FDA allows meningitis vaccine for infants as young as 2 months

Infants seven times more likely to contract disease than teenagers, young adults

CAMBRIDGE, Mass. — The Food and Drug Administration has approved a vaccine against meningococcal disease for use among patients of a broader age range than before.

Novartis announced the FDA's approval of Menveo (meningococcal [Groups A, C, Y and W-135] oligosaccharide diphtheria CRM197 conjugate vaccine) in infants and toddlers as young as 2 months of age. The vaccine protects against four strains of the bacteria Neisseria meningitides. Infants younger than 7 months are considered the most vulnerable to the disease, and infants are seven times more likely to contract the disease than those aged 14 to 24.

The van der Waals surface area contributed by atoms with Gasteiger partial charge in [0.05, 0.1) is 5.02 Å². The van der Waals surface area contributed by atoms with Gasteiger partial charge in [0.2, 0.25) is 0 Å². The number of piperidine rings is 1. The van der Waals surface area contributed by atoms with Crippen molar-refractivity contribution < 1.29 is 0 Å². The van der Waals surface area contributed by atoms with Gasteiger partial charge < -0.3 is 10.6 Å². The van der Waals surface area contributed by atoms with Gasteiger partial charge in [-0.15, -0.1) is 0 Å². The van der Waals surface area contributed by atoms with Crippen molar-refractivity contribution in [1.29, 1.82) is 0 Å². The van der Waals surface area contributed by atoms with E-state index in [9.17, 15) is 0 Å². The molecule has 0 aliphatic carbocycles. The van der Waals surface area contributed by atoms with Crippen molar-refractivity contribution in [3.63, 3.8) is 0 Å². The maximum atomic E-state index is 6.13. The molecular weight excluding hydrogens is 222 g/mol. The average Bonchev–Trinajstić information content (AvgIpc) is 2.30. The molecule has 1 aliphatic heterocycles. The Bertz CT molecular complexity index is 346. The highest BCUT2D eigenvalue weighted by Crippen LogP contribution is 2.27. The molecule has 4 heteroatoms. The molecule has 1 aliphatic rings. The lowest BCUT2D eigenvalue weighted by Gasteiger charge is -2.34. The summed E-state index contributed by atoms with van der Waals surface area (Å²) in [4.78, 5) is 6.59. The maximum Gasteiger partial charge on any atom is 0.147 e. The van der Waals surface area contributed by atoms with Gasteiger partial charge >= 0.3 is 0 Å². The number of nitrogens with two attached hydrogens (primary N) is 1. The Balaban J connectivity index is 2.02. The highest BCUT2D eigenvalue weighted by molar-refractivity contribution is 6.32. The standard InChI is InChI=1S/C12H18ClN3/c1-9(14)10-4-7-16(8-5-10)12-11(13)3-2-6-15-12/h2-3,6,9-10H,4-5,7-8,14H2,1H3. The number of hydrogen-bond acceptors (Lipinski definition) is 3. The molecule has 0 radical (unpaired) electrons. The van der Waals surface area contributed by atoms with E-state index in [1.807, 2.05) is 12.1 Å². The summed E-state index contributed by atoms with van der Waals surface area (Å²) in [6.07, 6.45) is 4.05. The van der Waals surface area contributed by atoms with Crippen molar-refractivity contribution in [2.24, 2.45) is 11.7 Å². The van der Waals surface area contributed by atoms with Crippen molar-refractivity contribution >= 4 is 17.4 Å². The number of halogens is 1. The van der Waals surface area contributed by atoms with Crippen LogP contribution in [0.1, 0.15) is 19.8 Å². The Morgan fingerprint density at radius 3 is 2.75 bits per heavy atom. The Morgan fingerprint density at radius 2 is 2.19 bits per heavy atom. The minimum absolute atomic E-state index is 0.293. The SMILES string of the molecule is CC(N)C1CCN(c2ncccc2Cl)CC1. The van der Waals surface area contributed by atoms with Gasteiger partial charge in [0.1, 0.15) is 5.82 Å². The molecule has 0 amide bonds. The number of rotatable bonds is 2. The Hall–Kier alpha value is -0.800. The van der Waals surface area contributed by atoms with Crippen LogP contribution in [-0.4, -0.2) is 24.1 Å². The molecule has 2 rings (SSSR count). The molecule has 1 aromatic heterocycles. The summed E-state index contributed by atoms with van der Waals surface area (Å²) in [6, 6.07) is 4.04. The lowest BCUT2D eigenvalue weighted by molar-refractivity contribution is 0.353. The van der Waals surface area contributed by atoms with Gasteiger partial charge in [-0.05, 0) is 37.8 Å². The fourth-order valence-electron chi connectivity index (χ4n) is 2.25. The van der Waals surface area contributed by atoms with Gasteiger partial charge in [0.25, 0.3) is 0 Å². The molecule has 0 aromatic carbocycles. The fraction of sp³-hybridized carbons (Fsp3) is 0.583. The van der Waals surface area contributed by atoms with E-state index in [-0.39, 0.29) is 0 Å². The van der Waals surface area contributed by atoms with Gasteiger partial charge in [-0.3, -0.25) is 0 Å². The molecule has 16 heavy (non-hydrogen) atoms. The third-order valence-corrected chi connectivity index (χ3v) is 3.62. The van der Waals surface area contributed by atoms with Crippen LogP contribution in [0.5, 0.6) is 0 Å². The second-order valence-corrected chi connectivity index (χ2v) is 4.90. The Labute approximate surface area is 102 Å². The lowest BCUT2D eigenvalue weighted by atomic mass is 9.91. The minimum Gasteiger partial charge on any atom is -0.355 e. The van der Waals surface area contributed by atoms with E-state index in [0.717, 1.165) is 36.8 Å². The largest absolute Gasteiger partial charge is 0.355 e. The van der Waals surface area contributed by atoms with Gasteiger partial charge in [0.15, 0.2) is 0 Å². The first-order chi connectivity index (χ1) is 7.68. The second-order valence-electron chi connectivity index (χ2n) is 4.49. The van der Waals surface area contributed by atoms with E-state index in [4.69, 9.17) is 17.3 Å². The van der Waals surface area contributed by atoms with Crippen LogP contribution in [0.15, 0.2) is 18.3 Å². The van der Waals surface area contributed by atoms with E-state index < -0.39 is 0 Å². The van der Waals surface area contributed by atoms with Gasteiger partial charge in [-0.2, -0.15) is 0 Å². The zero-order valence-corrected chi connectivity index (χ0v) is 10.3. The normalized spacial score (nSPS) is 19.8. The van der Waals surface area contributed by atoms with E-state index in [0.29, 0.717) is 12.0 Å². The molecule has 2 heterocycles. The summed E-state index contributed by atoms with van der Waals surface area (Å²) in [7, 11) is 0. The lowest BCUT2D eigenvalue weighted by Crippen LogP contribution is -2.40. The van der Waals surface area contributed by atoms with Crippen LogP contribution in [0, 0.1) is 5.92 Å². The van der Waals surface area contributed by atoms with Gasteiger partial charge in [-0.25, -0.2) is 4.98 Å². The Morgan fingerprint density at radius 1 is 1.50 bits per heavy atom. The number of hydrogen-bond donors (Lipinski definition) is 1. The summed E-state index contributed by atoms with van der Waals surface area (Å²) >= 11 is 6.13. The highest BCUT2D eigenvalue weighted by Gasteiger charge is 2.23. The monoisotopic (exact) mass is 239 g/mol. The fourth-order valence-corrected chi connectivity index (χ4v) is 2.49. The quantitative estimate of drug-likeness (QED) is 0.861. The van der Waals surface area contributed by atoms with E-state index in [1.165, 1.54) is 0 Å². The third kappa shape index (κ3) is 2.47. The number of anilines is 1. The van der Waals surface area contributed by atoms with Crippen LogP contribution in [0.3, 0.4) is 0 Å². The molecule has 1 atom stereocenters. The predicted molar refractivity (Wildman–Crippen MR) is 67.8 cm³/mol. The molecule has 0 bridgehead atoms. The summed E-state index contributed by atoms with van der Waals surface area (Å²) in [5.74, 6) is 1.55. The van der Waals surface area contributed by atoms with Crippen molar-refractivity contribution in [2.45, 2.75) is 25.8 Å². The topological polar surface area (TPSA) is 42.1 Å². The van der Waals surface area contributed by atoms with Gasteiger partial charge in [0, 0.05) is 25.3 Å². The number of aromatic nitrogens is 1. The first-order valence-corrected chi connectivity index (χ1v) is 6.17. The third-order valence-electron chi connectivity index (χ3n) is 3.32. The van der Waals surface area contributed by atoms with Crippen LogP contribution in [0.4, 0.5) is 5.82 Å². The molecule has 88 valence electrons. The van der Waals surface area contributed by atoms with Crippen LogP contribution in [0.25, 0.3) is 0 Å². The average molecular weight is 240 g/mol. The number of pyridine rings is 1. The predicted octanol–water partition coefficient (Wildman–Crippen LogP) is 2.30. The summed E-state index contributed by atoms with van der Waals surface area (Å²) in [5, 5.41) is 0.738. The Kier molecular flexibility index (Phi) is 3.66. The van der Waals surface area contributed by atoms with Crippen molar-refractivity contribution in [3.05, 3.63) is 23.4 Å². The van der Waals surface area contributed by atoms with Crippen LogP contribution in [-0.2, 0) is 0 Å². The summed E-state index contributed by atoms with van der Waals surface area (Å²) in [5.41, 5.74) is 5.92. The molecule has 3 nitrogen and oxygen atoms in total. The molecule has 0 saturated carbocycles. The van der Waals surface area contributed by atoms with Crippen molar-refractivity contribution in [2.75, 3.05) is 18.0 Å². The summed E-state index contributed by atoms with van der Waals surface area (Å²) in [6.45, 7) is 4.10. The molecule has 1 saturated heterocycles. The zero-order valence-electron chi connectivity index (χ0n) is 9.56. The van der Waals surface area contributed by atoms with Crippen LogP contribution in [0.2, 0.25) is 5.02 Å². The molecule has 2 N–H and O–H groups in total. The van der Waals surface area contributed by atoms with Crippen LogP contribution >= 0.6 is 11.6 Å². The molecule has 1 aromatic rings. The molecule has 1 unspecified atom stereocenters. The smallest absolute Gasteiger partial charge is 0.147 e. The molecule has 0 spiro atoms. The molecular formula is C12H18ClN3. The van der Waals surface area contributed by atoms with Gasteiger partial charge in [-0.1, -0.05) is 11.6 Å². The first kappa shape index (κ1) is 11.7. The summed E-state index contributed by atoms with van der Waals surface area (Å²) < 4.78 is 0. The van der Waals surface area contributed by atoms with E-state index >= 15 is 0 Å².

"Each year, more children in the U.S. die or are left with permanent disability from meningococcal disease than from two other diseases combined that we routinely vaccinate infants against, rotavirus and varicella," University of Cincinnati Children's Hospital Center for Global Health physician Steve Black said. "With the expanded indication for this MCV4 vaccine, we now have the opportunity to help protect our infants against four strains of meningococcal disease earlier, when they are most vulnerable."

 

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